Just realized I haven’t blogged about “Caverna: The Cave Farmers” yet, the heaviest board game I’ve bought so far, literally. By Amazon it weights 7.8 pounds. It took me more than 20 minutes just to punch out all the tokens.
Caverna is basically an “Agricola 2.0”. If you’ve played Agricola before, you can easily find lots of similarities in Caverna. Fixed number of rounds, sowing vegetables and harvesting crops, feeding animals and turning your farm to a zoo, and of course, feeding your family and struggling on the line of starving. Hence, it’s pretty easy for Agricola players to learn Caverna despite the length of the rule book.
But after a few plays I noticed there were some obvious differences between Caverna and Agricola, which actually made a veteran Agricola player like me feel weird. It was not until almost 10 games that I started getting the hang of it.
The first impression of Caverna was everything goes faster, twice faster. In Agricola the game gets more and more going on later in the game, the Caverna the “game accelerating trajectory” is even more dramatic. For example, Slash and Burn (build a field and sow) is an end-game “power move” in Agricola, but in Caverna it’s available from the beginning. In Caverna, a high-level dwarf doing a 4-loot expedition feels like he can single-handedly turn the farm over in one day, which gives you an exciting feeling that is rarely found in Agricola. On this point, I like Caverna better.
Another great part of Caverna is it increased the strategy diversity. In Agricola almost every game and everyone aims for the same main route: building rooms and adding family members. The strategy variety in Agricola greatly depends on the career/development cards. In Caverna because of the introduction of Expedition and the general increase of action capabilities, the value of an action can be much more dramatically different, so a smaller family size is not necessarily a huge disadvantage, in some cases it could even be an advantage (your higher-level dwarf can act earlier). Scoring changes for family members also reduced the importance of having more family members. Considering a few other scoring and rule changes, I feel Caverna really enables more feasible strategies in the base framework of the game, instead of relying on a huge set of random cards.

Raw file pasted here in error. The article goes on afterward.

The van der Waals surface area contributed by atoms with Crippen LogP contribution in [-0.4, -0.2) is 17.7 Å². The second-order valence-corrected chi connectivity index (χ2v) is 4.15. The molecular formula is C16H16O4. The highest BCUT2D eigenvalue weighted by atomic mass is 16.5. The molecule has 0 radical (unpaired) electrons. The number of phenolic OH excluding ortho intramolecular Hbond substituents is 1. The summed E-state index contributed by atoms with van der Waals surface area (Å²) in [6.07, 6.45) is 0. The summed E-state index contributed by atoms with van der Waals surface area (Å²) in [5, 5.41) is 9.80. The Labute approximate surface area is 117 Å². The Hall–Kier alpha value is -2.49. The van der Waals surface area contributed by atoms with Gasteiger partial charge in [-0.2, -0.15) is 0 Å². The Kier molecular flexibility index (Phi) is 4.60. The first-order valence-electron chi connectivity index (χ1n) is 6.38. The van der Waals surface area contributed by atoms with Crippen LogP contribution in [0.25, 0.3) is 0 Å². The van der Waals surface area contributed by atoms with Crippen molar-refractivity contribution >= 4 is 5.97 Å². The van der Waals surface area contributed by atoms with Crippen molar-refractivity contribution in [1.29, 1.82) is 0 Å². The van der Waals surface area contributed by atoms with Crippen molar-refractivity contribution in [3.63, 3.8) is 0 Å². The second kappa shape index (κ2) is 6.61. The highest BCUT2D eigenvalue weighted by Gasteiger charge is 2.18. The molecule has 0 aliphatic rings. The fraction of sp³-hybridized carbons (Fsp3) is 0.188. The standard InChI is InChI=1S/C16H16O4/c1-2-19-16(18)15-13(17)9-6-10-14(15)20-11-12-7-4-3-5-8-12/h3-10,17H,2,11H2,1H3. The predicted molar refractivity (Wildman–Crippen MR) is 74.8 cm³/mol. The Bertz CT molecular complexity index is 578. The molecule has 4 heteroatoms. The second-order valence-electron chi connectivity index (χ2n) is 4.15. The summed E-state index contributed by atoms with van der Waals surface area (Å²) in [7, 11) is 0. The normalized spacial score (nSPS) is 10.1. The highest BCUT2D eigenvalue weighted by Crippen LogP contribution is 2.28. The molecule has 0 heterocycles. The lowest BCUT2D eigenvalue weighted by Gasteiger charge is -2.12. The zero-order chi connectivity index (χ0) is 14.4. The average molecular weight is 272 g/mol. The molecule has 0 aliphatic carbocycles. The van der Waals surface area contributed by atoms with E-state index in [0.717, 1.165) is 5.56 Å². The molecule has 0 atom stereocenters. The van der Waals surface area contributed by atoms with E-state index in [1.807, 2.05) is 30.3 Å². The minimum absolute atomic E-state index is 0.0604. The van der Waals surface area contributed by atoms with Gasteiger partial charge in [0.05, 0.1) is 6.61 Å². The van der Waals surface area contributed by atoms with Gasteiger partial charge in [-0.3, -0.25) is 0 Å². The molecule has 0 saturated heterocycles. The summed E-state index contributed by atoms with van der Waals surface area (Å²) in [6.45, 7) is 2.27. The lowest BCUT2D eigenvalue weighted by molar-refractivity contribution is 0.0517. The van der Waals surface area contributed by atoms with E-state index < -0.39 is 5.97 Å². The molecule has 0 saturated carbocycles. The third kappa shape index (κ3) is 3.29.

Using a fixed set of Furnishing Tiles to replace career/development cards is a bold design. Agricola’s great replayability mainly comes from the random cards, which is a double-edge sword. A strong hand or just one or two combos can sometimes give a player unfair advantages in a game; and new players usually cannot figure out their cards well that either slow down the game or make their winning chance very dim. Therefore I definitely welcome a try for a more transparent and balanced mechanism to provide similar replayability. So far I have mixed feelings about Caverna’s Furnishing Tiles. They’re public information so when a new player is confused you can easily explain. However they don’t seem to be very well balanced as far as I can see. There are obviously strong tiles and almost useless ones. Maybe I haven’t experimented enough strategies to see more usefulness from some cards. Anyway it’s still better to have all Furnishing Tiles in a public market so any player can buy, so the imbalance introduced by drawing is eliminated.
Overall I recommend this game to people who like Agricola and would like to experience something similar and new. Have the expectation that you might be confused for a few games and won’t immediately enjoy it even if you know Agricola well. It’s a real v2.0, not a v1.1.